The balance of the competitive modes has had a real overhaul too. The first thing I noticed was the grading system. This system ranked my abilities after five matches and then placed me in a pool with other similarly skilled players. This worked wonders in alleviating the ever present frustration in multiplayer shooters everywhere and I find myself wanting to go back and improve my grading, something I have never really been bothered with in a shooter before. It will make it so much easier for new players and also give those returning pros a challenging match each time. The second thing that has been balanced is that there are now two modes of multiplayer play, casual and competitive. Casual mode is basically the Gears experience that we have been playing for years but the competitive mode is an altogether different beast. This mode has been designed for eSports competitors and it reduces things like aim assist and rebalances damage to make this mode highlight the skill of the player.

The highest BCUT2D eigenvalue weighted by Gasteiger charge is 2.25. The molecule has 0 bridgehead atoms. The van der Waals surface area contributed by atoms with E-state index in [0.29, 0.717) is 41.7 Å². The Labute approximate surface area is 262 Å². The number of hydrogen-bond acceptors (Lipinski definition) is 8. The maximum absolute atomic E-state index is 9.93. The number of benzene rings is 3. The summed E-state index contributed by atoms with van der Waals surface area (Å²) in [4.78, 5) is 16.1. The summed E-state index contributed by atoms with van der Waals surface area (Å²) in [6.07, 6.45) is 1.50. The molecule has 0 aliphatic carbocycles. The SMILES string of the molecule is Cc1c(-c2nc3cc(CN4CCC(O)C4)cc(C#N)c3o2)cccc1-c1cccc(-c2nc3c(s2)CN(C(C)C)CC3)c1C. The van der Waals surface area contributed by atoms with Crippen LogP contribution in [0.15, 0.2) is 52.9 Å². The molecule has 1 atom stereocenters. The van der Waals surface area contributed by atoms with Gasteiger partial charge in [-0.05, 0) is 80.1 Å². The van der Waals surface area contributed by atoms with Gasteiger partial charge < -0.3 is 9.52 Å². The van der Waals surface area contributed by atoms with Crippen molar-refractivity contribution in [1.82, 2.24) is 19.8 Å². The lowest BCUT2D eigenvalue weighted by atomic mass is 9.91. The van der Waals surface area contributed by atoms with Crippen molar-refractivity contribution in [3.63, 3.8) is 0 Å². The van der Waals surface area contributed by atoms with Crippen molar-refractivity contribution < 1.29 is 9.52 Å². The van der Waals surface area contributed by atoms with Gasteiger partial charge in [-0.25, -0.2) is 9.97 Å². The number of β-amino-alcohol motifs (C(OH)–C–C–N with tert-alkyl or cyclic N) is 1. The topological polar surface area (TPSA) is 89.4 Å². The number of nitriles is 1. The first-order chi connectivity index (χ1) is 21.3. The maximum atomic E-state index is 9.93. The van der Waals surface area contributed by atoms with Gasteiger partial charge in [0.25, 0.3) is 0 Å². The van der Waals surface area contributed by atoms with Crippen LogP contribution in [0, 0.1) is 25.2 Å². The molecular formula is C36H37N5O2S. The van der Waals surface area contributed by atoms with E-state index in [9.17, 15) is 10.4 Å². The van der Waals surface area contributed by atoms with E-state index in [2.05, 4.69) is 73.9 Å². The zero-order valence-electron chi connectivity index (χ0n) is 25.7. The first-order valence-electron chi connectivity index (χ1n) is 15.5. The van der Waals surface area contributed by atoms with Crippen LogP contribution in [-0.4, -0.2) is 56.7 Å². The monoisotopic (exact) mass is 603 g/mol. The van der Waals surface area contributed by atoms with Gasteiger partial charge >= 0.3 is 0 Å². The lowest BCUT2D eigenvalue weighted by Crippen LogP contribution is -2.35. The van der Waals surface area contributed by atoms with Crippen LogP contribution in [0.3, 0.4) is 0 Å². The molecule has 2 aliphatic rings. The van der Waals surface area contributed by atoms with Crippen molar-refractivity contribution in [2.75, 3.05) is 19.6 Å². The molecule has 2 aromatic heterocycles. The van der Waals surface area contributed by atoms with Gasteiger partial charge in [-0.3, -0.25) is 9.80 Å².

What the team at Coalition has done with DLC is also nothing short of awesome. At any time there will be 10 maps in play for multiplayer matches. These maps will be rotated on a monthly basis with new ones being introduced each month. The maps they remove will still be playable by owners of the season pass. The key thing is that if a group of people are playing together only one person needs to own the map to make it playable, this essentially means there will be no fractured player base as each map is released. It is a wonderful system that appears to offer the best for both developers and players.